INTERVIEW: Kunio Neo and Martin Schneider

Konami has gone some time without a Metal Gear moment.Since the last game in its iconic stealth franchise – June 2008’s chart-topper Metal Gear Solid 4 – sales successes have been few and far between.

The biggest disappointment has been the Pro Evo series. Once the jewel in Konami’s release schedule, the soccer series has suffered in the face of a resurgent FIFA.

Last year we struggled besides FIFA,” says Konami’s European president Kunio Neo. This year the quality is very good. We showed the game to several people, and the feedback has been very positive.”

It’s not the first time we’ve heard talk of a Pro Evo fightback. The series has been on the wane ever since EA decided to stop being rubbish with FIFA, and each new PES has promised to be ‘the one that gets it right.’

But there’s a genuine sense that this Pro Evo could close the gap. The challenge will be for Konami to convince fans to come back.

This year we’ve concentrated on expanding awareness via social networks,” adds Neo. This is going to be more important in the future.”


It’s not just Metal Gear that’s been AWOL for a few years.There’s not been a new Silent Hill since 2009 when the firm released two games, Homecoming and Shattered Memories – the latter being a remake of the original PSone classic.

Now the series’ next chapter is almost upon us – Silent Hill: Downpour – which is preceded by a HD collection featuring Silent Hill 2 and 3.

There’s more to come next year. A second Hollywood movie is planned for release, as well as a PlayStation?Vita game – Silent Hill: Book of Memories. And Konami is cautiously optimistic about Sony’s new handheld.

It has its challenges,” admits Konami’s European general manager for sales, marketing and products Martin Schneider. But I watched Sony’s Gamescom conference and I think they made a quite promising and convincing presentation. With publishers like us supporting the platform, it certainly has its chances.”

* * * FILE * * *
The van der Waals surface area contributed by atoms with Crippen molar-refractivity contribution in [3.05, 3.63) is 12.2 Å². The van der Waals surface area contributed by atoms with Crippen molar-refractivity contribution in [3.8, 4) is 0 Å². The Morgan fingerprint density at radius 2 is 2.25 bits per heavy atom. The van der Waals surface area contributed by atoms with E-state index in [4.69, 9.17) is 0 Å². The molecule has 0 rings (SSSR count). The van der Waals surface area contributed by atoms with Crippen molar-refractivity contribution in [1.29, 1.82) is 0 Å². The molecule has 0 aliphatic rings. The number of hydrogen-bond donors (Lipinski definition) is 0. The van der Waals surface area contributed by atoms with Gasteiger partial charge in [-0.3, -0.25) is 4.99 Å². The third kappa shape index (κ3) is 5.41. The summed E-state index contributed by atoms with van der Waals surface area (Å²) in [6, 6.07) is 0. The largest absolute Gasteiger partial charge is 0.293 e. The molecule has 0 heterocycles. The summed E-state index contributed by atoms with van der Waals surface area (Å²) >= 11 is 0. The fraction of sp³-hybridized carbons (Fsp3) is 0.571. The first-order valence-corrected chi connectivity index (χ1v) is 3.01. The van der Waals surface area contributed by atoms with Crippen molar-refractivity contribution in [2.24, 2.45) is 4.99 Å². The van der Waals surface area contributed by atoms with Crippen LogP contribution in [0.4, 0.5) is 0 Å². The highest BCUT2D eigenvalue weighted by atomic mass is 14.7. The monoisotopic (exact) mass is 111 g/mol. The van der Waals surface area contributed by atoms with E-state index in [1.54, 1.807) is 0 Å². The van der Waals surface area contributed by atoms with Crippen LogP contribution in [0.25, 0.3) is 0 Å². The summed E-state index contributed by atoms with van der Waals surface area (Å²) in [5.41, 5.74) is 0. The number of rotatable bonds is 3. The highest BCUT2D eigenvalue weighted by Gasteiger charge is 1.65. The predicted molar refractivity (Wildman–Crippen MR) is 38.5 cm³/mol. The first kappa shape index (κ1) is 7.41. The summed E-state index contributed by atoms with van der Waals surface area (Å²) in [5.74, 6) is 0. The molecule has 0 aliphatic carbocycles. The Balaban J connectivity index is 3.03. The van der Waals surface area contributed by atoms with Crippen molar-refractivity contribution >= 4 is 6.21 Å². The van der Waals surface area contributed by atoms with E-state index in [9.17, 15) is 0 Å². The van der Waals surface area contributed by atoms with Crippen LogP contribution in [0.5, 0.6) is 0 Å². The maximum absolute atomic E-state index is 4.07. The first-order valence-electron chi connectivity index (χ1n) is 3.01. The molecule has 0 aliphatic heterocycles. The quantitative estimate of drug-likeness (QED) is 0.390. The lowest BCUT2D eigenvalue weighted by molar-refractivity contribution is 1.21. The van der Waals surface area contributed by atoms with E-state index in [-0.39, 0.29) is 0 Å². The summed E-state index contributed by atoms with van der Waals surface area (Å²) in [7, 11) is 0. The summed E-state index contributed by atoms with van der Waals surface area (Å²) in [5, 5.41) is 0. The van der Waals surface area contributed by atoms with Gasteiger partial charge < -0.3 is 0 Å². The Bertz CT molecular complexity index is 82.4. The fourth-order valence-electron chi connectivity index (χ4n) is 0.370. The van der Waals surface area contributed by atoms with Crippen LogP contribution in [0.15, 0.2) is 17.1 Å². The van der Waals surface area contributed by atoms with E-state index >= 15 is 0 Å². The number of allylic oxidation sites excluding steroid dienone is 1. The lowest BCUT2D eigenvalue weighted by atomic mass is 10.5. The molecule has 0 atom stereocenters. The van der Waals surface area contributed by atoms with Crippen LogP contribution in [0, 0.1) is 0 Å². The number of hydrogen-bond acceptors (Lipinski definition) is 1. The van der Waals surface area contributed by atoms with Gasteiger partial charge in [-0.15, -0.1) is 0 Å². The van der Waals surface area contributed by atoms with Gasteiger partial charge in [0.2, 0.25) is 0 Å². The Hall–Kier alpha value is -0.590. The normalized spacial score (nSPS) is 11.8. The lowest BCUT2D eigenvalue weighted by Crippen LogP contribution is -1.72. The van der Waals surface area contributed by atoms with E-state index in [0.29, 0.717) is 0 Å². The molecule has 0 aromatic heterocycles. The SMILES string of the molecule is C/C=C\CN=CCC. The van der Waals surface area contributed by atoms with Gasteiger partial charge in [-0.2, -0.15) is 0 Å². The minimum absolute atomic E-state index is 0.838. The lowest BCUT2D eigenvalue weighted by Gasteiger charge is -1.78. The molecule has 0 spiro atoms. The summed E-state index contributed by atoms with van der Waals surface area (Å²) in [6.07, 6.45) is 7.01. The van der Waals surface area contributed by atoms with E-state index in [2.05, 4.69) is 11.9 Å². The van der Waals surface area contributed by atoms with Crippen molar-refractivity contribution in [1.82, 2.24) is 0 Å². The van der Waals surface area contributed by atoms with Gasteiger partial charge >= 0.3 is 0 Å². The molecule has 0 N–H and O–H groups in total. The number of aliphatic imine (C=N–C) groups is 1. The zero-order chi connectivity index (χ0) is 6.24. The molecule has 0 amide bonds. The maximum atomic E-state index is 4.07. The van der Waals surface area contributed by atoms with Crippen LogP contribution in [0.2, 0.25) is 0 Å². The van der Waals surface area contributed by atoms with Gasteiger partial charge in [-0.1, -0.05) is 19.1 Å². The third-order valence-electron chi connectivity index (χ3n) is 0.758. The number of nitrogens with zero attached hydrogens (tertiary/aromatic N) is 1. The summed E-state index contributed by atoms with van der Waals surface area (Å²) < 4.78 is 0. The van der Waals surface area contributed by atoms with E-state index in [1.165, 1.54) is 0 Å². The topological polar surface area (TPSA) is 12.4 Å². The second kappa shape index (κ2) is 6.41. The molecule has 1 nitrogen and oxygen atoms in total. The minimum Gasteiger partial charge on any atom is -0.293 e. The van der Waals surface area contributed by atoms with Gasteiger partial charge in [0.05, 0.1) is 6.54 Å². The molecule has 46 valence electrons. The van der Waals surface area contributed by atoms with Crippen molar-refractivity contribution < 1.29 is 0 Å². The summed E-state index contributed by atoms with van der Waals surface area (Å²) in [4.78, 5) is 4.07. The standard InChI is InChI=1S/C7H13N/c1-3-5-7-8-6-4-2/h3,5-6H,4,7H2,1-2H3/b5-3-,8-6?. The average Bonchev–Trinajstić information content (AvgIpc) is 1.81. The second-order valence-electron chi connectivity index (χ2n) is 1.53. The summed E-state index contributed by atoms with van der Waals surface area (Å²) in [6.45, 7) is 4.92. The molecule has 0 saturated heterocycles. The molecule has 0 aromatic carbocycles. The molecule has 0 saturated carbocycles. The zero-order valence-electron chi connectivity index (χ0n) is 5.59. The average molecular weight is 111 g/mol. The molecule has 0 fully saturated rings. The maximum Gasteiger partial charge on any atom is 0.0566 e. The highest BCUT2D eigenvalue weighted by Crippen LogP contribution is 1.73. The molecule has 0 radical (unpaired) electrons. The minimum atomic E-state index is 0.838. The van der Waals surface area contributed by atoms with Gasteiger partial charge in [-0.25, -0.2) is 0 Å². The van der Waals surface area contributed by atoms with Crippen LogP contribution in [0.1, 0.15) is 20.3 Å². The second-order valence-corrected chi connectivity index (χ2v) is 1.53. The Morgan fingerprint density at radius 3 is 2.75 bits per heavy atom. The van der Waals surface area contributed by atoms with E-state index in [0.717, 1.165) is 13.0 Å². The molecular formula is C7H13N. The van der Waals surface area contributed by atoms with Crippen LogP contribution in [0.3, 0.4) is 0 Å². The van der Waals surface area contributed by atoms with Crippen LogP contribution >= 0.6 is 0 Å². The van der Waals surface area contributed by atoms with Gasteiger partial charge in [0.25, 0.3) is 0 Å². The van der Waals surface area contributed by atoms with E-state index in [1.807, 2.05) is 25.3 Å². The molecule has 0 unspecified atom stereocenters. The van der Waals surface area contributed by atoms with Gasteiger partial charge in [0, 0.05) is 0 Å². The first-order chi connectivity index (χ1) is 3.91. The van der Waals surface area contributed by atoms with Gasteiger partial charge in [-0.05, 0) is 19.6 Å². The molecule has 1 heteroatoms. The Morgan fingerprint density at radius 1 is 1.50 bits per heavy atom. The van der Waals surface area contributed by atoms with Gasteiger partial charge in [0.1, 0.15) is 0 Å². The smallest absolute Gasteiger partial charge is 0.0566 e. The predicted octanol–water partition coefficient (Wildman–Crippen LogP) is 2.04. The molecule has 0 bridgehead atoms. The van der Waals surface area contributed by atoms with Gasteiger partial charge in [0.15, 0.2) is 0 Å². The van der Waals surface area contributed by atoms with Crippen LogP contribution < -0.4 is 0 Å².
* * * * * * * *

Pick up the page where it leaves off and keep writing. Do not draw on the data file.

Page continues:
Silent Hill represents Konami’s strategy of giving its brands to US and European studios to increase their appeal to Western gamers.Downpour has been built by Czech studio Vatra, while Book of Memories is in the works at Californian outfit WayForward. Last year’s Castlevania:?Lords of Shadow was developed in spain and more partnerships with Western studios are in the works.

Neo adds: More and more we will use outside developers to grow in Europe and create content suited for the European market.”

Konami’s success in Europe comes despite a downturn in key territories including the UK. The publisher’s Euro HQ is based in Germany, and Neo says this is one reason why it has bucked the trend.

Despite the economic conditions in many other countries, Germany is doing alright. So we are not as affected as an American publisher that has is headquartered in the UK. They are suffering because they focus their sales on the UK market.”


Probably the most popular genre across Europe is dancing. So it makes you wonder why Konami hasn’t capitalised on this trend, after all it did invent the genre with Dance Dance Revolution.

We had no idea to develop a dance game without the mat,” admits Neo.

Schneider adds: Our dancing games didn’t take off in all European countries at the same time. They were very successful for a certain period in the UK, then they became successful in Germany and then France. So the developers started to lose interest, and thought the time of dancing games might be over. In hindsight you are always smarter.”

Konami has strength in its IP. But the publisher is also cautiously trying new things. There’s the creative XBLA kinect game Leedmees, and the firm has also partnered with UTV Ignition on quirkly adventure game El Shaddai.

I found it would be a perfect addition to our line-up as long as the expectations of UTV Ignition would not be unrealistic,” says Schneider. Since there expectations and our forecasts matched, it made sense to us. And it has been received really well.”

There’s promising times ahead for Konami. A combination of quirky IPs, new Silent Hill games and a much improved PES make for a strong line-up. While the company says it is maintaining its position in Europe.

Who needs Metal Gear Solid?

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